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how to set initialize same value to all value in this statment
int *Array = new int[X];
Posted 6-Nov-12 8:32am
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Solution 3

Use the function named memset.
memset(array, value, len)
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Solution 1

There is not such thing in the language itself (why having it, it you can always do it by yourself? so the language feature would be redundant). So, you just need to write a loop and initialize all the elements in code.

Basically, whatever you do, this is what will always happen under the hood. You can use std::fill from <algorithm>:
#include <algorithm>
const int X = //... // array size
const int someValue = //...
int Array[X]; // or allocate it on heap as you already did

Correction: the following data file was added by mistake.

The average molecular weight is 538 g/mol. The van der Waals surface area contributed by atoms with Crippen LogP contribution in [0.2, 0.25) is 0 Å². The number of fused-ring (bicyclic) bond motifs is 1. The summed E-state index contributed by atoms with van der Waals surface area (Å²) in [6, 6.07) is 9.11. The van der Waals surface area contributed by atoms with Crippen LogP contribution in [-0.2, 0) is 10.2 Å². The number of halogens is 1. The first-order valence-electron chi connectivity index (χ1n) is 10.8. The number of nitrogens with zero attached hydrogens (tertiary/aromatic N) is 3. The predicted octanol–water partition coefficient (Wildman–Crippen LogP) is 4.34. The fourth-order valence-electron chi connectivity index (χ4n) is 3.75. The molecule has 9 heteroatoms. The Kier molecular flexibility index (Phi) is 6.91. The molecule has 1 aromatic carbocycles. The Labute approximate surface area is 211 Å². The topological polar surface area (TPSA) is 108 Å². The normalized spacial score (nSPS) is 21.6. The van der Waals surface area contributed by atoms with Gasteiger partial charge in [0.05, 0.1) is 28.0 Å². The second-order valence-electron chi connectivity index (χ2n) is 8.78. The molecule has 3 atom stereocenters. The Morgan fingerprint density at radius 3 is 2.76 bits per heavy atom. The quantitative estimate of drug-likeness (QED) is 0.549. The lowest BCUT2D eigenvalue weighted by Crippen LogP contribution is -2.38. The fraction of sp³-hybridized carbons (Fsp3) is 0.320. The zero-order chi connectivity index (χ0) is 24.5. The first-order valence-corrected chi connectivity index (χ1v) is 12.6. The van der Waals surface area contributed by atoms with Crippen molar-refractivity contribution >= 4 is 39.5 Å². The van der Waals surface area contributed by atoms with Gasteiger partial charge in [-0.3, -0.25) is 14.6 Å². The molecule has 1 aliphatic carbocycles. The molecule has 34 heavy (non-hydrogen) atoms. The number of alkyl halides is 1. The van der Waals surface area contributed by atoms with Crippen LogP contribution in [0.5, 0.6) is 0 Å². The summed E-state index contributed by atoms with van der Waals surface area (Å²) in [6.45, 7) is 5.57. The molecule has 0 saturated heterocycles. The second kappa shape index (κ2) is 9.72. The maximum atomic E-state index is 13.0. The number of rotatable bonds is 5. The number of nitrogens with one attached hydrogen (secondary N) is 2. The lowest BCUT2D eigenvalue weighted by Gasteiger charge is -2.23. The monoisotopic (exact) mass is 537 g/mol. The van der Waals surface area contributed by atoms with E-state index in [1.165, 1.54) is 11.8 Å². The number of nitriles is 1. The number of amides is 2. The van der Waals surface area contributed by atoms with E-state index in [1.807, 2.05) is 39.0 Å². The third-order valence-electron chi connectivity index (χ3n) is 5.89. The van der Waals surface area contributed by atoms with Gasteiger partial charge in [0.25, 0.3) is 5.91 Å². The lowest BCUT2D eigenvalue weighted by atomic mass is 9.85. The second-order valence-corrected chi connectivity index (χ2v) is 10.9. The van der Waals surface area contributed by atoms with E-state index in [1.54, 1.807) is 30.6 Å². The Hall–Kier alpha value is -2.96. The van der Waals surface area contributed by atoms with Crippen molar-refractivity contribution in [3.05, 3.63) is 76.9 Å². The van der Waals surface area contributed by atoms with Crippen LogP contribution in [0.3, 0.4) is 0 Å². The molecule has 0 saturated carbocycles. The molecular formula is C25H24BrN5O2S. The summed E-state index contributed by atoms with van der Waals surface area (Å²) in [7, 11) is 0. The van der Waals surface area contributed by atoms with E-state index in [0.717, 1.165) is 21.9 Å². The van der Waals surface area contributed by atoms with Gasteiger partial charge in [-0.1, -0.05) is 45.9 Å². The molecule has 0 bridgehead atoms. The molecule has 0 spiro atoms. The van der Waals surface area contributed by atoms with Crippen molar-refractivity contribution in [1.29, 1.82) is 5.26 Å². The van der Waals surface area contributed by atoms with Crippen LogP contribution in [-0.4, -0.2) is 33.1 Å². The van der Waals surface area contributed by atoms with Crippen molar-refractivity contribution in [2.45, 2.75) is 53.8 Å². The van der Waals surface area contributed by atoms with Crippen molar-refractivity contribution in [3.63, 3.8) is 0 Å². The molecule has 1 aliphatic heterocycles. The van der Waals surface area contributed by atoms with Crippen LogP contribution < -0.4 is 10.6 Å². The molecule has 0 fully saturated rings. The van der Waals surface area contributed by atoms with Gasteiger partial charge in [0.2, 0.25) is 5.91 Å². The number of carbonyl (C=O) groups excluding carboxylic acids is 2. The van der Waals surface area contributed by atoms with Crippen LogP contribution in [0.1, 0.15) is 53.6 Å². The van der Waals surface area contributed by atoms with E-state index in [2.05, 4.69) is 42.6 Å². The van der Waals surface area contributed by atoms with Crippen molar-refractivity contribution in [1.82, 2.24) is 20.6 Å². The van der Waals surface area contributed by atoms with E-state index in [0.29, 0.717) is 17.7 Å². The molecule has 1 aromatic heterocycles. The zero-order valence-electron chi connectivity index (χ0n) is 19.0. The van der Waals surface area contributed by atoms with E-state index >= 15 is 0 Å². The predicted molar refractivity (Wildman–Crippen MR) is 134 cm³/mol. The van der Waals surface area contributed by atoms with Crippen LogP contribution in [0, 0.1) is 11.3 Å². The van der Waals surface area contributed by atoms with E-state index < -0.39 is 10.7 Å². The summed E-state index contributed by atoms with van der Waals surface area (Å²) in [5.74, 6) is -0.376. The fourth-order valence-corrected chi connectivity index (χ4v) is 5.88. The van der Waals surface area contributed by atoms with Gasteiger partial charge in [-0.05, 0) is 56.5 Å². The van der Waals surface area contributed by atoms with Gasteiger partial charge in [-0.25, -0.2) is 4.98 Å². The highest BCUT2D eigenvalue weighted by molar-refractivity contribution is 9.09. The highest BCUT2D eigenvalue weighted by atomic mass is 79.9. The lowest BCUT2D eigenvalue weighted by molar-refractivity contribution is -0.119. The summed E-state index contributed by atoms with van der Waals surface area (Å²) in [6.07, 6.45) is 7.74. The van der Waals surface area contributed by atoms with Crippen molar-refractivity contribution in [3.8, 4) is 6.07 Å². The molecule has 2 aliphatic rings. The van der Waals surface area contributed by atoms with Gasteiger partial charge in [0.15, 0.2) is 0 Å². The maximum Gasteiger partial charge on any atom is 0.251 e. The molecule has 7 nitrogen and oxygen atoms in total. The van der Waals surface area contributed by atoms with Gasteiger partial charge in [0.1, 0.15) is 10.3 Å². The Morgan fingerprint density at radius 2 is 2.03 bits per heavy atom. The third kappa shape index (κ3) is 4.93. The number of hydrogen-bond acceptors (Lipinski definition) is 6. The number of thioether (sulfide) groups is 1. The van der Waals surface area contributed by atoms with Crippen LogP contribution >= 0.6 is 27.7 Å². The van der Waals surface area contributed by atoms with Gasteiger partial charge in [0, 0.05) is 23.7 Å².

std::fill(Array, Array + X, someValue); // this is not obvious,
//but it will create iterators from your arrays
// and pass then to the function

Please see:[^].

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Solution 2

In addition to the solution by SAK, you can initialize a statically defined array like that:
int A[10] = {1,1,1,1,1,1,1,1,1,1};

This code initializes the elements of the array with the constants provided in the list. This list may not have more elements than the array, but it may be shorter:
int A[10] = {1,1,1};

This code initializes the array with the values {1,1,1,0,0,0,0,0,0,0}. Note that the elements that you don't explicitely assign will be automatically intialized with 0.

If your purpose is to intialize the entire array with 0, you can do this like that:
int A[10] = {0};

Note that this kind of intialization only works with static arrays, not dynamically allocated ones. However, the containers in the Standard Template Library (STL) provide various constructors that let you do just that. You could for instance use std::vector to create a vector of 10 elements that are initialized to 7:
#include <vector>
int main() {
   std::vector<int> A(10, 7);
   // do some stuff ...
   return 0;

This content, along with any associated source code and files, is licensed under The Code Project Open License (CPOL)

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